“Will do, Homer, same to you,” Niala replied, giving herself a crooked smile. Their communication ended with Homer’s sign-off. She turned toward the others. “Alright, we’ve got a job to do. Rearden, send the bots to scour for any possible issues. Meanwhile, I’ll get the water running. Lina; solar station. Deploy the panels and check the batteries. Simon, start an inventory of all food and medical supplies aboard, make sure nothing is damaged or missing. Keep in contact and report anything out of place.”

With that they broke for their various duties. Simon had, again, pulled a short straw somewhere. He figured it his lot in life. He’d done it so many times he was no longer sure if the game was even rigged. Nonetheless, he began his long, tedious, boring job. Still, it kept the nagging fears away.

Perhaps, had he trusted his instincts slightly more, he’d have realized what was going horribly wrong. All the same, he soon found himself face-to-face with it. Or rather, a mirror image of it.

He’d long since become utterly bored with his job, but tedium had a hint of meditation to it. One he found enjoyable in the absence of anything else. Inventory seemed pointless the more he did it, but he knew it could become crucial later on. Having an accurate count of food and medicine might save their lives. How, he wasn’t sure, but he guessed it had to do with being stranded. He didn’t like the idea, even less when it wouldn’t go away.

He took a break to use the bathroom, found himself parched from still-dry air. The O2 was flowing nominally, but the humidifier would take time to fully saturate the station.

He bent to drink from the faucet with a cupped hand and splashed water at his face. He rose with just enough time to swallow, then caught the one-eyed face of a Feline behind him. A flash of swift movement preceded sudden, persistent blackness.

Back In Sol Again: Part 5


Dr. Corben to Ground Control

Ingstrom sounded over the ship-wide comm. “Settling into orbit now. All personnel to remain on-call but at-ease. EVA team-1, report to Comms in five.”

News of the discovery had spread like wild-fire aboard– or perhaps rather more like Herpes; through the thousand holes of some and into the thousand and more of others, ne’er to be lost nor forgotten by any. Through the various peoples, direct and otherwise, the news wet tongues, lips, muzzles, and beaks. Everyone knew now of the alien creatures, and the hopeful plans for contact.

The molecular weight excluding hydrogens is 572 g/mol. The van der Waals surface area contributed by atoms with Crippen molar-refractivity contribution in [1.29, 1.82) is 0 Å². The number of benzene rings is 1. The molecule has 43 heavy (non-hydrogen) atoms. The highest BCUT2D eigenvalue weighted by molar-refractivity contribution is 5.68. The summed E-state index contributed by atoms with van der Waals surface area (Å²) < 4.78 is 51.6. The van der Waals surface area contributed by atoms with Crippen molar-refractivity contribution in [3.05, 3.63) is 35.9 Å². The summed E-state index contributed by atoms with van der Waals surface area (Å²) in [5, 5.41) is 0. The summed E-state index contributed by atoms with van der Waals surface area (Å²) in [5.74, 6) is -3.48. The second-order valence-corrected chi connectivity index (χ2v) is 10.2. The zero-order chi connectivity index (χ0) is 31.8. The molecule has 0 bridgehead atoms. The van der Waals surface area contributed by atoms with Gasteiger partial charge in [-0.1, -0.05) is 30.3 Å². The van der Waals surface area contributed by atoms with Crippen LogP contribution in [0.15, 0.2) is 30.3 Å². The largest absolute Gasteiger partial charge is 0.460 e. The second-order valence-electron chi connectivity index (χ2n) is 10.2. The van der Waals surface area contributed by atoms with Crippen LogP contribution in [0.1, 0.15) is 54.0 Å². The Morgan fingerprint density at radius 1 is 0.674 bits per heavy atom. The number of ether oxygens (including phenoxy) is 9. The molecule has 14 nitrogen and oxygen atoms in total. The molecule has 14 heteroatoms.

Simon once again found himself on an elevator with Lina, though rather more tired and separated at the tongue than he’d have liked. The preceding days had been spent in varying states of excitement and dismay, swamped by both work and tempered boredom. Rearden was running exceptionally well now, and– if it could be said to fear anything— was beginning to fear any further refinement of its systems might damage it. Nonetheless, it humored Simon, accompanied him everywhere to reinforce his mental health, as it deigned any companion might.

Likewise, Lina was exhausted. The EVA-summons had come just when she’d collapsed for sleep. Like Simon, part of her wanted him closer, but also like him, the very thought of more exertion than breathing was dreadful. Even remaining upright wasn’t high on her list. Simon agreed; standing was negotiable.

“Comms” comprised a third of the ship’s length, most of it contained beyond bulkheads and half-frozen, airlocked clean-rooms. The purpose of each room was roughly as complex as their machinery, and while Simon knew the purposes of each machine cluster, which each room separated, he also stuck to the ages-old code of techies when asked about it; “I‘unno.”

For, to answer anything else, was to seal one’s doom in admitting a secret as ages-old as code itself: that he really did know, and yes, he probably could fix anything wrong with your (insert electronic here).

But the peril in that admission, the agony the techie’s life then gained was too horrible to brave. Only a few fools and masochists brought that madness on themselves. The code then, in its entirety went something like this: “Wherefore when thouest be questioned by thine fellow sentients on matters of technology and thine experiences; lie. Tell no full truths. Offer no advice. Deny. For elsewhere madness lies.”

Simon knew this code. Lina knew it. Niala knew it. Rearden knew it. Every creature, evolved and not, and knowledgeable of tech through-out the known universe, knew it too. And all of them followed it, lest tragedy befall and they soon find themselves aiding hunch-backed creatures and dim-witted, upright ones in working tech.

In truth, Comms was a collection of fancy, inter-connected computers of various purposes. In fact, just about everything ship-board connected one computer to another and thus was routed through one of the various rooms on Comms. Everything from Homer’s course calculations to its sensor arrays, to its ship-wide, external communications, right down to its internal internet connections was routed, run, or processed through the cold, clean-rooms and their servers.

None of this was on Simon’s mind, of course, nor Lina’s. It was sequestered in the section of memory reserved for knee-jerk reactions and activation of fight-or-flight reflexes. Like every other techie in the universe, it was there rightfully– even those masochists and fools had it, however latent. Its entire purpose was to avoid the fight of ignorance and technology and engage the flight from said fight for fear of madness.